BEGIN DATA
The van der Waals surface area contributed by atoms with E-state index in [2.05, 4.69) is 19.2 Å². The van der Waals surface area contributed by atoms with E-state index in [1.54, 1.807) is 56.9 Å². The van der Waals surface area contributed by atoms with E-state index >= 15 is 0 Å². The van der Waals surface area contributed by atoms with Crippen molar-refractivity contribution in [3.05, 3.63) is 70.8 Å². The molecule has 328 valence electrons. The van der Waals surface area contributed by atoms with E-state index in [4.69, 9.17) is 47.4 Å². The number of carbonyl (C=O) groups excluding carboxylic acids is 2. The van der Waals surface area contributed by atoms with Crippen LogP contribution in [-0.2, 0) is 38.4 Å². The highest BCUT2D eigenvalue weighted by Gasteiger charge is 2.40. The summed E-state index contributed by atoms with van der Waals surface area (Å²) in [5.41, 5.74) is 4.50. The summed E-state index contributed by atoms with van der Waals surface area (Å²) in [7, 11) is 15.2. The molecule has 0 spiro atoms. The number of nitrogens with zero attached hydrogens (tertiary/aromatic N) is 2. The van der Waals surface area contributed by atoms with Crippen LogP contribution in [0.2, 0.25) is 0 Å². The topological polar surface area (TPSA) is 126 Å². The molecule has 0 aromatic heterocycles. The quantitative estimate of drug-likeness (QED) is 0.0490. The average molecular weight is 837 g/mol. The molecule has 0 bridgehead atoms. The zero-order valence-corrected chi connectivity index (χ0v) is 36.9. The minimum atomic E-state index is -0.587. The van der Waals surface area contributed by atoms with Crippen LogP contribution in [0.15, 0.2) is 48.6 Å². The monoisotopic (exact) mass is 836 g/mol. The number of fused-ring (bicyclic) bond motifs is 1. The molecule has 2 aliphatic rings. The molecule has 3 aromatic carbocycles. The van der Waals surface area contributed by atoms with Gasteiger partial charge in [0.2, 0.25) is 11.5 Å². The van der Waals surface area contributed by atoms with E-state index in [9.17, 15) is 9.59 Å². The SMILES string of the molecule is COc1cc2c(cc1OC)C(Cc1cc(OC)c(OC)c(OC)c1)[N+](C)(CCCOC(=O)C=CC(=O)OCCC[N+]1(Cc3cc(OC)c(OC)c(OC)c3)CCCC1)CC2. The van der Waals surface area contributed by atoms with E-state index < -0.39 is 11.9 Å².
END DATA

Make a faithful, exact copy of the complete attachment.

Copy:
The van der Waals surface area contributed by atoms with E-state index in [2.05, 4.69) is 19.2 Å². The van der Waals surface area contributed by atoms with E-state index in [1.54, 1.807) is 56.9 Å². The van der Waals surface area contributed by atoms with E-state index >= 15 is 0 Å². The van der Waals surface area contributed by atoms with Crippen molar-refractivity contribution in [3.05, 3.63) is 70.8 Å². The molecule has 328 valence electrons. The van der Waals surface area contributed by atoms with E-state index in [4.69, 9.17) is 47.4 Å². The number of carbonyl (C=O) groups excluding carboxylic acids is 2. The van der Waals surface area contributed by atoms with Crippen LogP contribution in [-0.2, 0) is 38.4 Å². The highest BCUT2D eigenvalue weighted by Gasteiger charge is 2.40. The summed E-state index contributed by atoms with van der Waals surface area (Å²) in [5.41, 5.74) is 4.50. The summed E-state index contributed by atoms with van der Waals surface area (Å²) in [7, 11) is 15.2. The molecule has 0 spiro atoms. The number of nitrogens with zero attached hydrogens (tertiary/aromatic N) is 2. The van der Waals surface area contributed by atoms with Crippen LogP contribution in [0.2, 0.25) is 0 Å². The topological polar surface area (TPSA) is 126 Å². The molecule has 0 aromatic heterocycles. The quantitative estimate of drug-likeness (QED) is 0.0490. The average molecular weight is 837 g/mol. The molecule has 0 bridgehead atoms. The zero-order valence-corrected chi connectivity index (χ0v) is 36.9. The minimum atomic E-state index is -0.587. The van der Waals surface area contributed by atoms with Crippen LogP contribution in [0.15, 0.2) is 48.6 Å². The monoisotopic (exact) mass is 836 g/mol. The number of fused-ring (bicyclic) bond motifs is 1. The molecule has 2 aliphatic rings. The molecule has 3 aromatic carbocycles. The van der Waals surface area contributed by atoms with Gasteiger partial charge in [0.2, 0.25) is 11.5 Å². The van der Waals surface area contributed by atoms with E-state index in [9.17, 15) is 9.59 Å². The SMILES string of the molecule is COc1cc2c(cc1OC)C(Cc1cc(OC)c(OC)c(OC)c1)[N+](C)(CCCOC(=O)C=CC(=O)OCCC[N+]1(Cc3cc(OC)c(OC)c(OC)c3)CCCC1)CC2. The van der Waals surface area contributed by atoms with E-state index < -0.39 is 11.9 Å².